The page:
Calculus can be the bane of a studentâ€™s existence. The concept, its mathematical notation, and its application can seem foreign to even those who excel at mathematics. But once you understand the basic premise of what a derivative is, how to mathematically express it, and how to use it in applied physics, it will become your best friend in understanding classical (Newtonian) mechanics. While you may need a dense textbook to fully study the field, through this short guide we will help you to grasp the basic concepts. Read on to learn about the various derivative orders and learn how to use them in physics to a model motion under constant acceleration.

**What Is A Derivative?**

In its simplest form, a derivative **is a mathematical expression** of a rate of change. Any physical action of movement can be expressed by a mathematical equation. This equation will relate the moving object with another object. The rate at which this moving object changes relative to the other object can be expressed as the derivative of that initial mathematical equation. Consider a car travelling down a road. The car is travelling at a certain speed. The car can accelerate, decelerate, or travel at a constant speed. In every scenario, its travel path can be expressed through an equation of that carâ€™s position, which we denote as x, relative to time, which we denote as t. This results in a function; x(t). How fast this position changes relative to time is the derivative; we denote it as xâ€™(t) (read as an ex of tee) or dx/dt. The rate of change of position relative to time is actually just the long way of saying velocity (speed in a certain direction). We can denote velocity as v.

**Derivative Order**

When you have a position as a function of time; x(t), the first-order derivative is the velocity as a function of time; v(t). If we were to examine how fast the velocity changes relative to time, we find the derivative of v(t), which is known as the second-order derivative of x(t). The notation for a second-order derivative can be expressed as xâ€™â€™(t) or d^{2}x/dt^{2}. This is known as the Acceleration function of time a(t). You can keep going up to higher and higher orders, but as you do that, the physical interpretations become more difficult to comprehend. For example, the rate of change of **acceleration relative to time** is called a jerk. But rarely will you examine this unit.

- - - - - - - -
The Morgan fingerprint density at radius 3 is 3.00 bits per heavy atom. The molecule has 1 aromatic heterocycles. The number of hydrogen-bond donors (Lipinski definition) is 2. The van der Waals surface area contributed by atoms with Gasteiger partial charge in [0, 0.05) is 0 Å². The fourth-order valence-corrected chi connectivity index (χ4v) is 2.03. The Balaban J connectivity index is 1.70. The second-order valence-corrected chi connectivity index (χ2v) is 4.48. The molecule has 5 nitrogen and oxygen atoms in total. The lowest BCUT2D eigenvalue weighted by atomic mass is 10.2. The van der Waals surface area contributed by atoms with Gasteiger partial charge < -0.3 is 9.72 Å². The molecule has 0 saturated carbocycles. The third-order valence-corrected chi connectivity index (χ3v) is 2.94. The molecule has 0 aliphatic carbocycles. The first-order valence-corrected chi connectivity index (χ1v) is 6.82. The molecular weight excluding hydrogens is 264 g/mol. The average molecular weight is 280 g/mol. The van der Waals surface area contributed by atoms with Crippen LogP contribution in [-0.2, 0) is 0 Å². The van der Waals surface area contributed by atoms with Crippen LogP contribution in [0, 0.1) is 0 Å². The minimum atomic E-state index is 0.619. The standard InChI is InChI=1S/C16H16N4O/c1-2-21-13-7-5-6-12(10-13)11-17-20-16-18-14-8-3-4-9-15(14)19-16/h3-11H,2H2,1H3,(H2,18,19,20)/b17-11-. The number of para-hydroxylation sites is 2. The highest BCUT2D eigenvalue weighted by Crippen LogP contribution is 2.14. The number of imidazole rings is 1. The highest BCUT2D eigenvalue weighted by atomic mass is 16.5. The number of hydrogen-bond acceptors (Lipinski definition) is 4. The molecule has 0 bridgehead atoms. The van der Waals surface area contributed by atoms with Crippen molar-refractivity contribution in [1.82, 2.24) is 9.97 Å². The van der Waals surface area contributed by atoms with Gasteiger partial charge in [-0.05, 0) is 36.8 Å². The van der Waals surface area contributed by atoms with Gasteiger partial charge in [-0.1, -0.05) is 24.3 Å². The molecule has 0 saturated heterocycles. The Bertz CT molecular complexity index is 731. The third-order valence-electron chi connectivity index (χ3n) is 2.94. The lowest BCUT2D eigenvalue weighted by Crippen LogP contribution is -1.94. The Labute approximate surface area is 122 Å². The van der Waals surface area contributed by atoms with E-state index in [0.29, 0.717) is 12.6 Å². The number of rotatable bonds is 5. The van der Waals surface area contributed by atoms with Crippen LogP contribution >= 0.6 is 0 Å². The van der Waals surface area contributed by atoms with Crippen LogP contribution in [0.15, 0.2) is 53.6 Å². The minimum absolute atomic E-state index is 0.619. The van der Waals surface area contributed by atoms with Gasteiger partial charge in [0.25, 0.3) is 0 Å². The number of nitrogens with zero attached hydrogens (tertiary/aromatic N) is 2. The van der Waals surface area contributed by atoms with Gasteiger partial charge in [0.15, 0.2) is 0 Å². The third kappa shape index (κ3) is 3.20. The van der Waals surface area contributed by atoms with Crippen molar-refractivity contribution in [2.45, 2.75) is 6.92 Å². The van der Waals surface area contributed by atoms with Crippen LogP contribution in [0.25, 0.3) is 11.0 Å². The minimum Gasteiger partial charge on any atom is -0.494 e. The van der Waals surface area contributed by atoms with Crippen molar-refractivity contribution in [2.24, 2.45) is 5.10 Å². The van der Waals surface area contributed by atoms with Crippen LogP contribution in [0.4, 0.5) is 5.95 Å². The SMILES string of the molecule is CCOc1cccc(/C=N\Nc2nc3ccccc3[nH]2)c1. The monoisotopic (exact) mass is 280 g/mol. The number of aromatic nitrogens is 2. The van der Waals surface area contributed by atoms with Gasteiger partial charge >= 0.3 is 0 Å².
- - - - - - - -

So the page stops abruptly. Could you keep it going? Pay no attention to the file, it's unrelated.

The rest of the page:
**Derivatives And Kinematics**

Motion can be studied through kinetics and kinematics. Kinematics focuses on parameters as a function of time whereas kinetics examines motion through forces. They essentially model and examine the same types of motion, but just from a different perspective. There is valuable information in both areas of study, depending on what information you seek. There are four basic **kinematic** equations that examine the motion of a body under constant acceleration; a(t)= c. These equations are:

- v=u+at : Final Velocity = Initial Velocity + Acceleration*Time
- Î”x=(0.5uv)+t = Change in Displacement = (0.5*Initial Speed*Final Speed) + Time
- Î”x=ut+0.5at
^{2}= Change in Displacement = (Initial Speed * Time) + (0.5*Acceleration*Time*Time) - V
^{2}=U^{2}+2aÎ”x = Final Speed^{2}= Initial Speed^{2}+ 2*Acceleration*Change in Displacement

These equations can all be expressed graphically. In a graph of position against time, the gradient of the function expresses the velocity at any given point. In a graph expressing Velocity against time, the gradient represents acceleration. While **finding the gradient** may be very easy in linear graphs, it is increasingly difficult to evaluate it on graphs with curves. This is where differentiation comes in. Through a mathematical operation (differentiation), you can evaluate the gradient of the curve.

On a graph of x(t) against t, a straight slope means the velocity is constant during that time interval. A perfectly horizontal gradient means that the velocity is 0. This will correlate to the derivative functions which will yield a constant number and a zero, respectively.

The relationships of functions and their derivatives are key to properly modelling physical motion and better understanding the mechanics involved in everyday life. These are principles that our understanding of hasnâ€™t changed in nearly 200 years. To better understand how to differentiate formulas, it is recommended that you have a working knowledge of derivative techniques like the product rule, quotient rule, and chain rule. With that knowledge, with a limited data set, you can understand three different orders of motion.